Not sure how many couples or families have a family motto these days, but we like to walk to the beat of a different drum…so we recently finished our own family motto. We are pretty proud of it and think it describes who we strive to be amidst the craziness of everyday life.
“We value turning off the TV, putting down the cell phone and diving headfirst into the beauty of the world in which we live. To experience the places and people in real-time. We are explorers, who never see family as a limit to adventure but only as the greatest adventure. We run, hike, climb, bike, snorkel, paddle, and dive hand in hand into the world. And while we haven’t been everywhere yet, it’s on our list. We believe that we cannot lay claim to the best of life until we have chased every adventure and turned over every rock.”
Our October 2015 trip to the Florida Keys & Dry Tortugas lived up to this motto. We were celebrating our first year of marriage and it ended up being an incredibly fun trip. It was so refreshing to disconnect from work, social media, and all the other everyday junk. Here is the breakdown of our week in paradise:
We hit the road just after 8am for a week-long trip to the Florida Keys for our 1 year wedding anniversary. After about 6 hours of driving, we arrived at John Pennekamp State Park on Key Largo in the afternoon. We have stayed at the park before in 2012 and loved it, so we were happy to come back for a few days of camping. Once we set up the tent and unloaded the car, we did the unconventional thing and went to the movie theater. I know what you’re saying. “Who goes to see a movie while they are on a camping trip?” We don’t go to the movie theater often, so this was a small splurge for us. So we had our little movie date night to kick off our trip.
We saw The Martian by the way, and loved it!
Dive day! Since we are both Scuba certified, we couldn’t come to the FL Keys and NOT spend some time under the waterline. JPSP runs boats daily to take people out to dive or snorkel and they can provide whatever gear you need. You can also rent kayaks or paddleboards to check out the mangroves nearby. We signed up for the 1pm dive boat and made sure to get to the dive shop a little early to pick up the gear we needed. Our trip included two dive locations, each about an hour in length at 15-30ft to check out the coral reefs and wildlife.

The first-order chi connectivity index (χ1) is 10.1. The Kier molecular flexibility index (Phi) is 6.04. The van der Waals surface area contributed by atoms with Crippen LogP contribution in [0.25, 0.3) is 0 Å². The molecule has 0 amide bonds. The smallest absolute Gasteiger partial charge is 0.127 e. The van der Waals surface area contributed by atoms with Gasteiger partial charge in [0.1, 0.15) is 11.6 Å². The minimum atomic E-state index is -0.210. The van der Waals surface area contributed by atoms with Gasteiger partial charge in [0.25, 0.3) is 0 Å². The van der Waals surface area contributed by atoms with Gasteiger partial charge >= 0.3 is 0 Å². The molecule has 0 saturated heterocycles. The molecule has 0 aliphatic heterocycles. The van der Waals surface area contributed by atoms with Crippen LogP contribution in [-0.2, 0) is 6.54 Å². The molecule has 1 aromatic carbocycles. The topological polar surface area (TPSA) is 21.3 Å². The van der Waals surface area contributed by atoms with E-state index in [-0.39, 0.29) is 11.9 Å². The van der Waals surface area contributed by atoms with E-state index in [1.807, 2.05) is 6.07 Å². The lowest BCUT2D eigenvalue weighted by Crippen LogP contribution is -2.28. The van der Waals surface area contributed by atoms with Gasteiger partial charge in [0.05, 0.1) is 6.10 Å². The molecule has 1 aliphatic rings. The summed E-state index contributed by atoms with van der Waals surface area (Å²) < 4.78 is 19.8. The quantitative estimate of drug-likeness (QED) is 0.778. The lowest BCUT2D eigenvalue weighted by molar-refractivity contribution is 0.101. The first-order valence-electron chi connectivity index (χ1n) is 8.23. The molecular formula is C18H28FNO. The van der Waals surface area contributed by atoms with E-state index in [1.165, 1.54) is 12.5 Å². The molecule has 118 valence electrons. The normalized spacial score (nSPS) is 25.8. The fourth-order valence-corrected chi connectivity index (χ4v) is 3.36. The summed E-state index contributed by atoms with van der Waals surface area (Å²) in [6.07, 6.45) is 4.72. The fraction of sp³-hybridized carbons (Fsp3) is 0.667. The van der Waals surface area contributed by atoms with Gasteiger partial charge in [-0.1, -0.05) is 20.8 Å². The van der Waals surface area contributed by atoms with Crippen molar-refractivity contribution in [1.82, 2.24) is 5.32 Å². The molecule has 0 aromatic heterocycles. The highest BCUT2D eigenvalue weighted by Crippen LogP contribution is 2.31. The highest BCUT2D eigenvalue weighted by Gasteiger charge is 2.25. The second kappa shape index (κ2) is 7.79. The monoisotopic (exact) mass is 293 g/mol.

Our first dive location was at North Dry Rocks, followed by the reefs at Double North Dry Rocks.
Here is just a sample of what we saw: Hogfish, Yellowtail snapper, Grunts, Christmas tree worms, Lobster, Conch, Trumpet fish, sergeant majors, Parrotfish (stoplight and midnight), Porkfish, Angelfish, Skates, Goatfish, Surgeonfish, and a Scrawled Filefish.
Later that night we had dinner at The Fish House, which was recommended by the dive boat crew. I think they need to stick to diving. Unfortunately, the extremely overpriced food was extremely underwhelming…but everything in the FL Keys is expensive. Also, the mosquitoes were terrible in the Upper Keys due to the recent heavy rain, but survived for the few days we were there since we were prepared with natural bug repellent.
Bahia Honda State Park is located between Marathon and Big Pine Key, which means we got to drive over Seven Mile Bridge (pretty cool!). The park is the entire island and has a limited number of RV and tent campsites, so if you decide to camp here we recommend booking way in advance (at least 6 months). Lots of cool history here on the first railroad through the FL Keys for all you history buffs. The tent campsites are primitive (so no electric or water) but they had nice, clean bathroom amenities which was enough for us for a few days. We loved it here, tucked away in our own little alcove which made it quite peaceful. There was a small thunderstorm that blew through while we were here, but felt quite protected in our little campsite. No mosquitoes here thankfully, but the no-see-ums were out en mass. For non-Floridians, think tiny biting gnats. Yeah, not sure why God created these little buggers.
Snorkeling in the morning, we saw “herds” of grazing sea urchins, sponges, barracuda, and tons of baby conchs (about the size of your hand). Later in the afternoon we drove over to Big Pine Key to see if we could spot any of the local Key Deer. We went to the north end of the island to the refuge area and actually saw a few deer. They are TINY! Key Deer only grow to 55-75lbs, so no bigger than the large family dog. These miniature deer are endangered, so they are fiercely protected by local law enforcement from harassment from tourists. That night at the campsite, the resident raccoons tried to break into our food stash at the campsite, so we did not get much sleep.